What difference is there between such a conqueror as this and the captain of a band of pirates or of robbers, except in the immense magnitude of the scale on which he perpetrates his crimes?

[255] The satisfaction which Genghis Khan felt at the capture of Bokhara was greatly increased by the intelligence which he received soon afterward from the two princes whom he had sent to lay siege to Otrar, informing him that that city had fallen into their hands, and that the governor of it, the officer who had so treacherously put to death the embassadors and the merchants, had been taken and slain. The name of this governor was Gayer Khan. The sultan, knowing that Genghis Khan would doubtless make this city one of his first objects of attack, left the governor a force of fifty thousand men to defend it. He afterward sent him an additional force of ten thousand men, under the command of a general named Kariakas.

With these soldiers the governor shut himself up in the city. He knew very well that if he surrendered or was taken he could expect no mercy, and he went to work accordingly strengthening the fortifications, and laying in stores of provisions, determined to fight to the last extremity. The captain of the guard who came to assist him had not the same reason for being so very obstinate in the defense of the town, and this difference in the situation of the two commanders led to difficulty in the end, as we shall presently see.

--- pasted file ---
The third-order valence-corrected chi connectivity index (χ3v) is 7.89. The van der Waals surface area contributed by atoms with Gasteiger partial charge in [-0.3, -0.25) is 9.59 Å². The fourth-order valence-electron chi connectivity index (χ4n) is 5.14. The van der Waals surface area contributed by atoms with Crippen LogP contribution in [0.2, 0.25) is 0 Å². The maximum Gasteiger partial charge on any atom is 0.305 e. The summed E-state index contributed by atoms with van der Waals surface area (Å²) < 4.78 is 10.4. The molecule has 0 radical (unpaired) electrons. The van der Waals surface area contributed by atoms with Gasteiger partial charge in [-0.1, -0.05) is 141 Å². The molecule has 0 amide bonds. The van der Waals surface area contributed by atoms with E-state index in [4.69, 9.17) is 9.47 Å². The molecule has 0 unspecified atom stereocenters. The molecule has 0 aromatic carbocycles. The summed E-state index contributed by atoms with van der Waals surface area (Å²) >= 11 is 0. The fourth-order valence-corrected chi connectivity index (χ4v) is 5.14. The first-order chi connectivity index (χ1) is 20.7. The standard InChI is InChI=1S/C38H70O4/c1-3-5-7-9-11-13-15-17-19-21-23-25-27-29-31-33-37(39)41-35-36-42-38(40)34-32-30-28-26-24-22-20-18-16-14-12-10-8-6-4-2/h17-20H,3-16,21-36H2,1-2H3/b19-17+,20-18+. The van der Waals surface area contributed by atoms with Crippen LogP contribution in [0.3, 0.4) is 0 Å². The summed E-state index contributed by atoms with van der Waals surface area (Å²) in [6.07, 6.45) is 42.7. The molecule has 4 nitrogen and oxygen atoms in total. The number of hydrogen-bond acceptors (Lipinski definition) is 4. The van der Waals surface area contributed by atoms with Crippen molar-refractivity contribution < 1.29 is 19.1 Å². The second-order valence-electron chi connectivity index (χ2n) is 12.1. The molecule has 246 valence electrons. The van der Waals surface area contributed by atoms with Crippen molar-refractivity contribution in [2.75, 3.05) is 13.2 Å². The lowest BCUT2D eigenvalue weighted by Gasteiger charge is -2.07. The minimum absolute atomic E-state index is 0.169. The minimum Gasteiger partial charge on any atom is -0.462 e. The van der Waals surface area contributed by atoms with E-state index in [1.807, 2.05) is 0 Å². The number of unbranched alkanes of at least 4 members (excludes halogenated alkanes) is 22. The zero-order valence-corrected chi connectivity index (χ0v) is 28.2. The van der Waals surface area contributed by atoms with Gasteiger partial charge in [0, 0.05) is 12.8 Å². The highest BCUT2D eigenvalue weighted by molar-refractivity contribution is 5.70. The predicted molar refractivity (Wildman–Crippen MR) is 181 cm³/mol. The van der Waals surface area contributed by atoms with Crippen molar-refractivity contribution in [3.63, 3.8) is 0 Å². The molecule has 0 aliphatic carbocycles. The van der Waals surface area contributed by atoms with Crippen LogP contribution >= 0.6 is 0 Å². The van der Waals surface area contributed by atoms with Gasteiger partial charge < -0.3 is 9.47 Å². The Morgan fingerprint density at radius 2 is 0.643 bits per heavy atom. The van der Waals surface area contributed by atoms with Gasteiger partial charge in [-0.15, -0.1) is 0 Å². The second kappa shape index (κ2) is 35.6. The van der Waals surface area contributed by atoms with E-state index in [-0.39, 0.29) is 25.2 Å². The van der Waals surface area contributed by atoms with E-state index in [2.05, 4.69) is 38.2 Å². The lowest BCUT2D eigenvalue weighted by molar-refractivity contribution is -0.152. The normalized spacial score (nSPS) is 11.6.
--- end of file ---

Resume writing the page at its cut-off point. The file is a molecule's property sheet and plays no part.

[256] The Mogul princes began the siege of Otrar by filling up the ditches that encircled the outer wall of the town in the places where they wished to plant their battering-rams to make breaches in the walls. They were hindered a great deal in their work, as is usual in such cases, by the sallies of the besieged, who rushed upon them in the night in great numbers, and with such desperate fury that they often succeeded in destroying some of the engines, or setting them on fire before they could be driven back into the town. This continued for some time, until at last the Mongul princes began to be discouraged, and they sent word to their father, who was then engaged in the siege of Bokhara, informing him of the desperate defense which was made by the garrison of Otrar, and asking his permission to turn the siege into a blockade—that is, to withdraw from the immediate vicinity of the walls, and to content themselves with investing the city closely on every side, so as to prevent any one from going out or coming in, until the provisions of the town should be exhausted, and the garrison be starved into a surrender. In this way, they said, the lives of vast numbers of the troops would be saved.